Shocker coach Ralph Miller raised his program's stature in big-time basketball by finishing second in the MVC in 1954 and earning a trip to New York. It was the school's first trip to a national tournament as an MVC member. The Shockers lost to Bowling Green, which didn't diminish the importance of the trip.
"One thing about Ralph, wherever we went, he was always interested in our education," guard Paul Scheer said in 2003. "We went everywhere. I was a jump shooter, and I told him later that if we hadn't walked around on all that concrete and up the stairs of the U.N. building, I would have had my legs for the game."
That trip started an NIT history both frequent (12 trips) and frustrating (the Shockers lost their first six NIT games and didn't advance past the quarterfinals until this season).
Louisville, before joining the MVC in 1963, made its first big national splash by winning the 1956 NIT a mere eight seasons after winning an NAIA title.
More from WSU
WSU used an NIT spot to rebuild its program in recent seasons. A bid in 2003 ended a 13-year postseason drought. The next season, coach Mark Turgeon took his team to play Manhattan College in front of former NIT executive director Jack Powers. That impression paid off in another NIT bid in 2004.
Lobbying for NIT spots was common not too long ago, Elgin said. He would often travel with MVC athletic directors and coaches to New York for that purpose. That changed in 2005, when the NCAA purchased the NIT.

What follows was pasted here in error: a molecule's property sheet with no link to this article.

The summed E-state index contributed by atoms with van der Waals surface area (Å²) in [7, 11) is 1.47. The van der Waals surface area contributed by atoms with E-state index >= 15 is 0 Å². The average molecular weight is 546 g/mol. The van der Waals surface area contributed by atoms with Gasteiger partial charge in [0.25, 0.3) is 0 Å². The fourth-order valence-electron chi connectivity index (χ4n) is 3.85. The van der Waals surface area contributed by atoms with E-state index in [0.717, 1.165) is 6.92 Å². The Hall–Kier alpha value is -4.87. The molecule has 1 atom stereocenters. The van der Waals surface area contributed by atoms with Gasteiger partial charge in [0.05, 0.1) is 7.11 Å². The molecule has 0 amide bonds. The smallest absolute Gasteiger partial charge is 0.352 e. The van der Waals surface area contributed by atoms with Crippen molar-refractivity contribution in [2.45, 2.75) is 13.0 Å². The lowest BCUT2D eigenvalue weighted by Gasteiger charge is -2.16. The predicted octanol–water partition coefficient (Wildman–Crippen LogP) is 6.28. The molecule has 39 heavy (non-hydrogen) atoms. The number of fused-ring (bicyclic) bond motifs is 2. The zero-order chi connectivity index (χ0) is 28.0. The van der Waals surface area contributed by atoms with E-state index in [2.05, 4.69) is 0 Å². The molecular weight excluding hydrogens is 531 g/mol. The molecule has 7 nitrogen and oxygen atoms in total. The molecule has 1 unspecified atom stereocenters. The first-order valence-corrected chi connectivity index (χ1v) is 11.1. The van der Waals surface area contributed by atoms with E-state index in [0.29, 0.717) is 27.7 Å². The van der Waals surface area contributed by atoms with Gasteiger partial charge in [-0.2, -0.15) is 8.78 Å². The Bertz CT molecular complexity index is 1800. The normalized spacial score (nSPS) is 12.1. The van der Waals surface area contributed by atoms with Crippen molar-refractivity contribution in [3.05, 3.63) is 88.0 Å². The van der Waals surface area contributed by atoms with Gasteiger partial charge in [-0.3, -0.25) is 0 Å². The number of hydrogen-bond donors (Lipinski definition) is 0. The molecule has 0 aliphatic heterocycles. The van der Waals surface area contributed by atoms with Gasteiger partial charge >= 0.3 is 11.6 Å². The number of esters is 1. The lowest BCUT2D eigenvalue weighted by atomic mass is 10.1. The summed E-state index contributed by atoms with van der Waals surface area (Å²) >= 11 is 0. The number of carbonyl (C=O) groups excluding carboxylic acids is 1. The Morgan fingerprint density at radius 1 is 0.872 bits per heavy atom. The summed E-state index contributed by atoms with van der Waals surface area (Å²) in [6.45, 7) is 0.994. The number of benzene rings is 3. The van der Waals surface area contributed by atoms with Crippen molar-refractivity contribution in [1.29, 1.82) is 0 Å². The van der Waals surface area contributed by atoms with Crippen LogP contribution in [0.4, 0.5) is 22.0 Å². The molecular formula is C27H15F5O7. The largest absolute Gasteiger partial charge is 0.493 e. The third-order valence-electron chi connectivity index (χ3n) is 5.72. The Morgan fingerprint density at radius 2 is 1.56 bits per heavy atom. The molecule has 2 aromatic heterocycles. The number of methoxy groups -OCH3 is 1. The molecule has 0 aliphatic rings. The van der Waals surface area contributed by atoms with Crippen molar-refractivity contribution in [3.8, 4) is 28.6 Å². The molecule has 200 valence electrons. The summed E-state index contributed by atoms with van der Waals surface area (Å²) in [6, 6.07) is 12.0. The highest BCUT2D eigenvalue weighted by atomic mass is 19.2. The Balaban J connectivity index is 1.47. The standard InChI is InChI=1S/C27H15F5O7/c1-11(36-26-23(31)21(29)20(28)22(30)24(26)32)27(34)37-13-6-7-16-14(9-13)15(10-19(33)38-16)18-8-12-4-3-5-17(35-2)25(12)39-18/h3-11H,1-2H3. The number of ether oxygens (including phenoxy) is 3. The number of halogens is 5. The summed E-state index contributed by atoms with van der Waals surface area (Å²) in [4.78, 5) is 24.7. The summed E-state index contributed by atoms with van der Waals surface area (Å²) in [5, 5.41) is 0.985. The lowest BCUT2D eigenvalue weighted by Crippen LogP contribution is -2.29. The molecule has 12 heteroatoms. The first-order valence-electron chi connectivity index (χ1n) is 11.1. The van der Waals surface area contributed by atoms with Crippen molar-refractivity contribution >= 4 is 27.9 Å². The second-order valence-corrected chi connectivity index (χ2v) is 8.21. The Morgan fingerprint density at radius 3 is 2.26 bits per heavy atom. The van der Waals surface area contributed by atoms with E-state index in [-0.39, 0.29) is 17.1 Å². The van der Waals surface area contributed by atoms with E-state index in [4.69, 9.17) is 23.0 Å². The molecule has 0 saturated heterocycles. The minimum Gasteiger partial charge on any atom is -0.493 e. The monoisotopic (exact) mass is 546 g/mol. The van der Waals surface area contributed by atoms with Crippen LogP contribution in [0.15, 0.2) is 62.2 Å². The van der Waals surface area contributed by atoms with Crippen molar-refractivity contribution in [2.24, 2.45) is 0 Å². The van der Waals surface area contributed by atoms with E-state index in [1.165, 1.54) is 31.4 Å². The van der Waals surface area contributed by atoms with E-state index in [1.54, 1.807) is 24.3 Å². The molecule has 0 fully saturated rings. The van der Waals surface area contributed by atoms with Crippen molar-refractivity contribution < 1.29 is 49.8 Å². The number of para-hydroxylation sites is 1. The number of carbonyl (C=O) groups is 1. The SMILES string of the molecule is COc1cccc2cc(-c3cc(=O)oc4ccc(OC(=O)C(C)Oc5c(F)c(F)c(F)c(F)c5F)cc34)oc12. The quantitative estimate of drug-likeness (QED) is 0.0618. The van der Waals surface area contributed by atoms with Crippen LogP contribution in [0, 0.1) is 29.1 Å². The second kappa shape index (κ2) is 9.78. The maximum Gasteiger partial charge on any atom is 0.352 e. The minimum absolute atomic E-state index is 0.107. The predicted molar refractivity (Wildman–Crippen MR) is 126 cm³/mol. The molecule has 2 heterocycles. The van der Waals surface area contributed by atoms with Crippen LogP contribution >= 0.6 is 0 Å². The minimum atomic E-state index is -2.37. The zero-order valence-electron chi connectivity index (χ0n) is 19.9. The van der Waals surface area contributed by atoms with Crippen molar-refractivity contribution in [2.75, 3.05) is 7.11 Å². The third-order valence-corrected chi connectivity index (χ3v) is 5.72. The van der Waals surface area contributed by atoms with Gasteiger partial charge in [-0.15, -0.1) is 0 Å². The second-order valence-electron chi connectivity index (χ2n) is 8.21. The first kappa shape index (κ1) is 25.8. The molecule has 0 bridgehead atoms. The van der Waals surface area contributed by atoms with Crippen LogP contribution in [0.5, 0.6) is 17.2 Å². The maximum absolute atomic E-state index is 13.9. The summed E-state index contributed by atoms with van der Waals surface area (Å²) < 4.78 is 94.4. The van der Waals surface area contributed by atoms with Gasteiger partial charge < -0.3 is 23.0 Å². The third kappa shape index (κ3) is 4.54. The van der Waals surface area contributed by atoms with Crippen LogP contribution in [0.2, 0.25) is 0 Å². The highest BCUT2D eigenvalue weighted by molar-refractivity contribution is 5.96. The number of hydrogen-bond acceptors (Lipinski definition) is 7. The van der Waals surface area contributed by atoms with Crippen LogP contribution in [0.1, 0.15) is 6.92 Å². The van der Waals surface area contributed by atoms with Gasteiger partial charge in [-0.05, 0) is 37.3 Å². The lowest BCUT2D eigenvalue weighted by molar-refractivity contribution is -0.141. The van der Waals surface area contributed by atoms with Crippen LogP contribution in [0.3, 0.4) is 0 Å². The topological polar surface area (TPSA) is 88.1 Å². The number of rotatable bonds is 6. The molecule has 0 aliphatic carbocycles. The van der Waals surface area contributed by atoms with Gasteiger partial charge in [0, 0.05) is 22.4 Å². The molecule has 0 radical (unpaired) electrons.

"We've done everything we can to place more teams in the NIT," Elgin said.
In 1974, Maryland turned down a spot in the NIT after losing in the ACC Tournament. The next season, the NCAA allowed conference runner-ups in the field and expanded to 32 teams, a crippling blow to the NIT.
The MVC took a step back nationally for much of the 1970s as schools such as Louisville, Cincinnati and Memphis State departed. The Valley surged in the 1980s, and the NIT reflected its improvement. Tulsa, with coach Nolan Richardson, won the NIT in 1981. Bradley, snubbed by the NCAA Tournament despite winning the MVC, triumphed in New York in 1982.
That was the last MVC team to play in New York in the NIT. Every school except Indiana State played in the NIT since 1982. Four advanced to the quarterfinals, most recently Missouri State in 2006.
It took the Shockers and their wins over Nebraska, Virginia Tech and College of Charleston to return the MVC to Madison Square Garden.